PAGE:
SINGAPORE - Singapore should continue to celebrate those who have done well and given back to society, not envy them, said Prime Minister Lee Hsien Loong on Tuesday night.
"We must maintain a social climate which encourages excellence and success, instead of envying them and wanting to pull them down," he said as he presented awards from Malay daily newspaper Berita Harian to celebrate the achievements of two individuals in the community.
One was cardiologist Abdul Razakjr Omar, 43 (above), who became the first Malay heart specialist in Singapore at 35. He received the annual Berita Harian Achiever of the Year Award.
The other was undergraduate Adil Hakeem Mohamad Rafee, 20, who made history last year as the first Malay in 44 years to be awarded the President's Scholarship. He was given the inaugural Berita Harian Inspiring Young Achiever Award for young Malays aged 30 and below.
And coming days after a National Day Rally speech where he announced that the Government will do more to shield Singaporeans from harsh market forces, PM Lee stressed that the ethos of Singapore society must be preserved.
This means "to identify and develop talent, to celebrate those who have done well and contributed back to society", he said. It also encourages others to emulate these people and "go forth and do great deeds", he added at the gala dinner at Shangri-La Hotel.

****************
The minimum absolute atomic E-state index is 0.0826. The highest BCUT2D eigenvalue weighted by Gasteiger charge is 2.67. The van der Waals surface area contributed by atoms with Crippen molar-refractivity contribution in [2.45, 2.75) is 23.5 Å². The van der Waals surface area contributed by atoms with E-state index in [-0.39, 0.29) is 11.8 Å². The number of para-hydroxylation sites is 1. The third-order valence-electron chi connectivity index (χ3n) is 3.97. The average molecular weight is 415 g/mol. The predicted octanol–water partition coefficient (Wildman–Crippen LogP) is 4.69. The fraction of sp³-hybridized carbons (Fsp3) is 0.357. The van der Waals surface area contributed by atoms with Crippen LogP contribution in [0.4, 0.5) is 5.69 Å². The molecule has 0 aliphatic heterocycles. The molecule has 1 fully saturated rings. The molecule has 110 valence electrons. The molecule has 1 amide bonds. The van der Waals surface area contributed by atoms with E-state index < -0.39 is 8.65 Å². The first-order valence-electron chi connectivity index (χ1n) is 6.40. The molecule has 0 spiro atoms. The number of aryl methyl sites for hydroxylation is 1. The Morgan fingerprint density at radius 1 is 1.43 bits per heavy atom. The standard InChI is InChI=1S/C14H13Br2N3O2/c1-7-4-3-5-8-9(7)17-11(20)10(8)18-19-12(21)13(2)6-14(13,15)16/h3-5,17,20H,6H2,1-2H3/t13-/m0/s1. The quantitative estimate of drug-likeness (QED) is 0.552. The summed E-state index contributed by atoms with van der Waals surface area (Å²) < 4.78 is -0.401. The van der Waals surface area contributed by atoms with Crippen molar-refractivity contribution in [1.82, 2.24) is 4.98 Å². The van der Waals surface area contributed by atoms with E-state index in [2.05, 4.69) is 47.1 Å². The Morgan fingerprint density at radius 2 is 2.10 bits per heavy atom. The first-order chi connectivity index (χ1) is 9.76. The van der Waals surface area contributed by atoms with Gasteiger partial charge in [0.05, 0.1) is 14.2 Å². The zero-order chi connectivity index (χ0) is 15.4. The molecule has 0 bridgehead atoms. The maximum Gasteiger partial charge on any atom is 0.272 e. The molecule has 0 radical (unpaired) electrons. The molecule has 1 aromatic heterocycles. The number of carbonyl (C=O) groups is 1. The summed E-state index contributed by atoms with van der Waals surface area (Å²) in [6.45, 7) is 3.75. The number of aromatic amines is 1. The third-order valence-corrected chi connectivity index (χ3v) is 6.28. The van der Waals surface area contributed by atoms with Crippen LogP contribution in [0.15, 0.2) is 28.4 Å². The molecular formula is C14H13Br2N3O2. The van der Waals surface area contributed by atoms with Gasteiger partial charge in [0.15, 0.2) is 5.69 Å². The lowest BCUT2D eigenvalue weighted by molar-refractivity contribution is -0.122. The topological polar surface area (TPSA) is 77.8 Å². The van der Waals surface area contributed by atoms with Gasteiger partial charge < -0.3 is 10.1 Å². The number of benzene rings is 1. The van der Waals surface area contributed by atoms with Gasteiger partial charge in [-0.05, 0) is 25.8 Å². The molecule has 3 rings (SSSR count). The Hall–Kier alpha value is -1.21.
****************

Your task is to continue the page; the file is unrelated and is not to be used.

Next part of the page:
He said winners of the Berita Harian Achiever of the Year, now in its 15th year, were role models.
"They inspire others, especially the younger ones, to do their best, for themselves and for the community. And it is critical to do so, as our youth are our future," he said.
He stressed the societal responsibility to develop the potential of young people, especially through education and by keeping society open and mobile.
They should also be encouraged to give back to society and the country, he said, such as through the volunteer youth corps that he first spoke of in his National Day Rally address on Sunday.
He returned to the theme of that speech, in which he said Singapore is at a turning point and needs to forge a new way forward in order to thrive. In this new way, individuals do their best, while the Government and the community do more to support individuals, and together build a better Singapore for future generations.
"And indeed this is how the Malay/Muslim community has progressed over the years," Mr Lee said to the 300 dinner guests.
"You are a good example of the gotong-royong spirit that we like to see in Singapore."